Amazon Kindle Fire tablet (preview)
Amazon Kindle Fire preview: Amazon's Kindle Fire heats up the tablet market, but leaves Aussies out in the cold
- Extremely low price
- Reasonably powerful specifications
- Compact 7in design
- Lacks Android Market access
- Amazon content limited in Australia
- Not available outside the US initially
Amazon's Kindle Fire is an impressive looking 7in tablet that runs a customised version of Android, providing access to a wide selection of Amazon content including movies, TV shows, books, magazines and newspapers. However, it's only available in the US, at least initially.
Price$ 199.00 (AUD)
Rumours were flying around for months about Amazon launching a tablet and the US giant has finally delivered. The Kindle Fire is a 7in tablet running a customised version of Android and is Amazon's attempt at shaking up the Apple-dominated tablet market. Unfortunately, Australians are left out in the cold: the Amazon Kindle Fire will only be sold in the US, at least initially.
Read out guide to the best upcoming tablets in 2011.
The Amazon Kindle Fire will sell for just US$199, making it one of the cheapest tablets on the market. Amazon's strategy with the Kindle Fire is a pretty simply one: it is happy to make little profit on sales of actual hardware, but recoup the losses by selling content. In addition to over one million books and hundreds of magazines and newspapers, Kindle Fire owners can also stream, download, buy or rent over 100,000 movies and TV shows and over 17 million MP3 music tracks.
The Kindle Fire is an Android tablet, but the operating system has been heavily modified by Amazon. It will provide access to the Amazon Appstore, but not Google's Android Market or any other Google services like Google Search and Google Maps. However, the Amazon Appstore will offer a limited selection (around 10,000) of Android apps for Kindle Fire owners including popular titles like Angry Birds, Pulse News Reader, LinkedIn and Fruit Ninja.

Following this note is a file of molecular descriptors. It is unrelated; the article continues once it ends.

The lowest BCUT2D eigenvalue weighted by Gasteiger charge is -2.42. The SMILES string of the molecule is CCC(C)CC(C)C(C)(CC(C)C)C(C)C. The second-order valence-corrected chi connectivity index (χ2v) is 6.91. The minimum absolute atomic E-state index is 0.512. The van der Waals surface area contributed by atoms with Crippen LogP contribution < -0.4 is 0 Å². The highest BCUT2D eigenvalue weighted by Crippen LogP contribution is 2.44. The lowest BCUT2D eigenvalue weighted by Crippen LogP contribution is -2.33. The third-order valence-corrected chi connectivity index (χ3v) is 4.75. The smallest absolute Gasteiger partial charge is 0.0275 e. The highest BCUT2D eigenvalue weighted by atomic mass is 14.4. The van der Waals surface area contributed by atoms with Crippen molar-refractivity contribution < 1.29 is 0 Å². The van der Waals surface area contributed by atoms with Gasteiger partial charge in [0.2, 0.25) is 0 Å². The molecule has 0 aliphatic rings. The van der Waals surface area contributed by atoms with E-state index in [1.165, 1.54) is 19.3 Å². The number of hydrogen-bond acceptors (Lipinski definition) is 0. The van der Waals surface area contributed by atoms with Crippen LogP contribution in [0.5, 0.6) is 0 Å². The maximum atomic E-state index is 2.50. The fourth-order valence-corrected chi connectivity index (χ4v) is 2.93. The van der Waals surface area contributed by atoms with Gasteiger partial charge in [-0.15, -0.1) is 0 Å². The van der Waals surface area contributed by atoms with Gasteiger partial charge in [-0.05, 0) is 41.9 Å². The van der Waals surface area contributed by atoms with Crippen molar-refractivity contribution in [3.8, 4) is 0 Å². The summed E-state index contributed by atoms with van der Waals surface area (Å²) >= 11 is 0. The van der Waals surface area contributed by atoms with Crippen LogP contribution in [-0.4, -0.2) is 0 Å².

For $199, the Amazon Kindle Fire certainly looks very compelling on paper. It boasts a 7in IPS display with a gorilla glass coating and 1024 x 600 pixel resolution, is powered by a 1GHz dual-core processor, has 512MB of RAM, 8GB of internal memory and promises up to eight hours of battery life for continuous reading: provided you turn Wi-Fi off.
You're probably asking what the catch is at this price, but aside from a couple of missing features, the Kindle Fire stacks up pretty well. The lack of 3G connectivity is a downside, and there's also no camera: even though we'd argue a camera on a tablet is a pretty low priority. There's no memory card slot as Amazon is pushing the fact that its content can be stored in the cloud — we still think 8GB of internal memory is pretty low. There's also no external volume controls on the Kindle Fire, which may prove to be an annoyance for video and music playback.
The Amazon Kindle Fire also introduces a new Web browser called Silk. The company says the main focus of Silk is to take the processing load off of the Kindle Fire: it will speed up page load times by sending part of the processing to Amazon's cloud servers. Silk also promises to optimise pages for the Kindle Fire's exact hardware, and will also cache regular sites you visit to speed up loading times. If you're concerned with privacy, considering Amazon keeps a 30-day log of Web sites you visit, you can use the Silk browser in "off-cloud" mode.
The most disappointing aspect about the Amazon Kindle Fire is that it will only be sold in the US, at least initially. It will be released in the states on 15 November, and orders will be prioritised on a first come, first served basis. Amazon has not stated when or if the Kindle Fire will be made available for worldwide consumers.